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Some of the strict guidelines controlling protected designation of origin (PDO) has recently been modified by the European Union (EU) to include disease-resistant hybrid grapes. Many hybrid grapes were created in France in response to the great phylloxera louse epidemic that began in the mid-nineteenth century and killed roughly 70% of France’s wine grape vines by 1900. The new varietals were a cross of the European Vitis vinifera wine grapes with native American grape species that were resistant to the phylloxera aphid. While the new hybrid varietals were utilized with great success in some parts of Europe, the process of grafting V. vinifera scions onto native American rootstock ended up being the solution most vineyards chose. But a few vineyards, most notably those in cold places, found that the “new” hybrids could outperform V. vinifera grape vines thanks to some cold hardiness from their North American DNA. Pockets of hybrid wine grape producers still exist in continental Europe today and they are especially popular in non-traditional wine grape growing regions like England and Scandinavia.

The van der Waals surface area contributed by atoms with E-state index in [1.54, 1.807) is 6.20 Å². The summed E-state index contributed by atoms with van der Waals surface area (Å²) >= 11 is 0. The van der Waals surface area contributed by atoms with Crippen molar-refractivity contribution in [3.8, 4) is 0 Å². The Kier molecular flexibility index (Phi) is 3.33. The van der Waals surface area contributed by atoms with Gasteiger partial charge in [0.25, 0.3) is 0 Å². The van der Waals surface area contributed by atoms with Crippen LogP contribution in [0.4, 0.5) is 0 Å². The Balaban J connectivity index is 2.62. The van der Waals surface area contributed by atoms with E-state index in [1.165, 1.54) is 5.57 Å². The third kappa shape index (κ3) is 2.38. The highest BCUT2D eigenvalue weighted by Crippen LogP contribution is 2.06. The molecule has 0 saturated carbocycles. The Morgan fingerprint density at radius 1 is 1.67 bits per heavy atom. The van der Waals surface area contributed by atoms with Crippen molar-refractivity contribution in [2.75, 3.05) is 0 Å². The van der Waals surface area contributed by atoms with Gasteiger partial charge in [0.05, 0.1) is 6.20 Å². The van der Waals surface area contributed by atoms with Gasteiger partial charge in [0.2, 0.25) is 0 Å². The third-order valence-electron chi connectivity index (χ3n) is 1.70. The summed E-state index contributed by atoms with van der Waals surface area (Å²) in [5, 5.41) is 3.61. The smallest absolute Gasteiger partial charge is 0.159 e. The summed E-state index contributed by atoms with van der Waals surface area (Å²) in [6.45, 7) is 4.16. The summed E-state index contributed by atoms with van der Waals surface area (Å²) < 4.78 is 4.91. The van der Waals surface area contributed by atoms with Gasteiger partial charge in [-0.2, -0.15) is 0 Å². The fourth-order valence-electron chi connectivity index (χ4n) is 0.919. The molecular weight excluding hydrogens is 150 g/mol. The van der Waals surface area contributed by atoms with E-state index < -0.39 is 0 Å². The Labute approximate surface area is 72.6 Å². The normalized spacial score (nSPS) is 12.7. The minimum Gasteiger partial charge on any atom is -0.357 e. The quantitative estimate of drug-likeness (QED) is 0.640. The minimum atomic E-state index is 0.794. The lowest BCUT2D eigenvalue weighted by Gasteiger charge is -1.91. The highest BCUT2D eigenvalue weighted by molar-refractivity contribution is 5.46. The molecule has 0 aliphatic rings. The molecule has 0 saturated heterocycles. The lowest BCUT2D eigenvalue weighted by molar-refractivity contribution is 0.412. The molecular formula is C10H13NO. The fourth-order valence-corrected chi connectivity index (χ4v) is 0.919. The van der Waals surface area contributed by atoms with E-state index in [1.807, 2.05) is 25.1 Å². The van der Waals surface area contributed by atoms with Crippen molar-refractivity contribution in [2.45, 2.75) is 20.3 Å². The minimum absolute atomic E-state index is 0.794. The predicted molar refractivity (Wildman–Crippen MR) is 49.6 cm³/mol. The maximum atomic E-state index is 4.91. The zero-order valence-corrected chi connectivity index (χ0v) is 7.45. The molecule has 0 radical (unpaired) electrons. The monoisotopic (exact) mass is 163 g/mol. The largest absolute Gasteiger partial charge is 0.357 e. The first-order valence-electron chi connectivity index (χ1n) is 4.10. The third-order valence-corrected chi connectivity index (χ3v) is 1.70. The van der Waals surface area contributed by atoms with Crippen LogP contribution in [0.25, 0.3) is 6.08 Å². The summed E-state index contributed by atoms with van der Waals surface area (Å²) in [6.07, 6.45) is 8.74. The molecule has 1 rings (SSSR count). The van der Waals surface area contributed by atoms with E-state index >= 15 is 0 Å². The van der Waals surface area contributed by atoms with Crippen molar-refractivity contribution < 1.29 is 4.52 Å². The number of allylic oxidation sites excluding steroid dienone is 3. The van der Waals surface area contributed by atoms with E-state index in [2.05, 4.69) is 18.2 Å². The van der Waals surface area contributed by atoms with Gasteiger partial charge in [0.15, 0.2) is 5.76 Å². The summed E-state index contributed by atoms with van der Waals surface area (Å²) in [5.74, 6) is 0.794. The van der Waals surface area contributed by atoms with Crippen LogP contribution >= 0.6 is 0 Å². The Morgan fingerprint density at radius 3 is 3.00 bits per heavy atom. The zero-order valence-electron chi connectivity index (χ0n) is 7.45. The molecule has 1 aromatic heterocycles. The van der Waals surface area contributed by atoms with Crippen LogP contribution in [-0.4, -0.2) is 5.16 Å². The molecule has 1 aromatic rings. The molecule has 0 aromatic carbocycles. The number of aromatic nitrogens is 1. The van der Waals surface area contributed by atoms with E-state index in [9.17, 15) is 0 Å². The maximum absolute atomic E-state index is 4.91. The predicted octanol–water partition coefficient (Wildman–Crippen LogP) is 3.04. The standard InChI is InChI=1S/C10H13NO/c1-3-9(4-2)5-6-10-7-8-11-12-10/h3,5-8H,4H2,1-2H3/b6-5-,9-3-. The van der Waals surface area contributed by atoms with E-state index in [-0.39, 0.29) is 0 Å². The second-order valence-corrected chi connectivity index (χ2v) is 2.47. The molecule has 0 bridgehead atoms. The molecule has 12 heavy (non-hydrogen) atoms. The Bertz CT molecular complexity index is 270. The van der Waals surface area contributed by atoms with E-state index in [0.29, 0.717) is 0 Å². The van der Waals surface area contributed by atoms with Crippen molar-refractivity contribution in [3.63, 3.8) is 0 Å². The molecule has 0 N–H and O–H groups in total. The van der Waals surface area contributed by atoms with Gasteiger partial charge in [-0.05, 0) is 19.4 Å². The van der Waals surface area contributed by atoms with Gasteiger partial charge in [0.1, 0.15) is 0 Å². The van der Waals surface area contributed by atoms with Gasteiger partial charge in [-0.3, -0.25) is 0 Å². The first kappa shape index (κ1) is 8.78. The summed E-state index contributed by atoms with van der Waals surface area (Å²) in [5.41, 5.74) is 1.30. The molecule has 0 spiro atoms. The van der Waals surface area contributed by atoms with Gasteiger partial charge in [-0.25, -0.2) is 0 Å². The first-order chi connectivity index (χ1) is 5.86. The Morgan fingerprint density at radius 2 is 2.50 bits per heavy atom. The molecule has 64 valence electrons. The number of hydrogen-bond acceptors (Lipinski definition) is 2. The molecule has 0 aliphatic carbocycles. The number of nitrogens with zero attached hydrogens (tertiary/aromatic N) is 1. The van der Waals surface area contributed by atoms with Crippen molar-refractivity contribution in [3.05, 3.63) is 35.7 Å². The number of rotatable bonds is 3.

So while a few vineyards remained entrenched in growing and making wine from hybrid grape varietals surrounding PDOs, the PDOs outlawed the use of any of them in their wines because of the view that they produce inferior quality wines. The recent decision by the EU was based on the continent’s changing climate and the fact that the wine world will need to evolve to meet new challenges, especially those posed by disease pressure. The hybrid grapes are often more resistant to such pressure compared to the native V. vinifera cousins. This also allows vineyards to use less pesticide as well during the growing season. So maybe in a few years you will see Marquette blended in that Burgundian Grand Cru . . . ? Ha! Most likely not . . . but you just never know. Read more at:

New Products

Twisted Mist™

A new line of summer wine kits is being offered by Winexpert with a modern twist on wine. These fruit-forward, cocktail-inspired kits will offer six different limited release flavors, with two flavors being released each month through March, April, and May. Flavors include: Piña Colada with pineapple and coconut character; Sex on the Beach with flavors of orange juice, peach, vodka, and cranberry; Pink Lemonade features lemons for a taste of pink lemonade; Strawberry Lemonade mixes strawberry with tart lemonade; Hurricane features flavors of dark rum, orange, lime, and passion fruit; Miami Vice is a blend of strawberry, pineapple, lime, and coconut. All Twisted Mist™ flavors are limited release and available only while supplies last.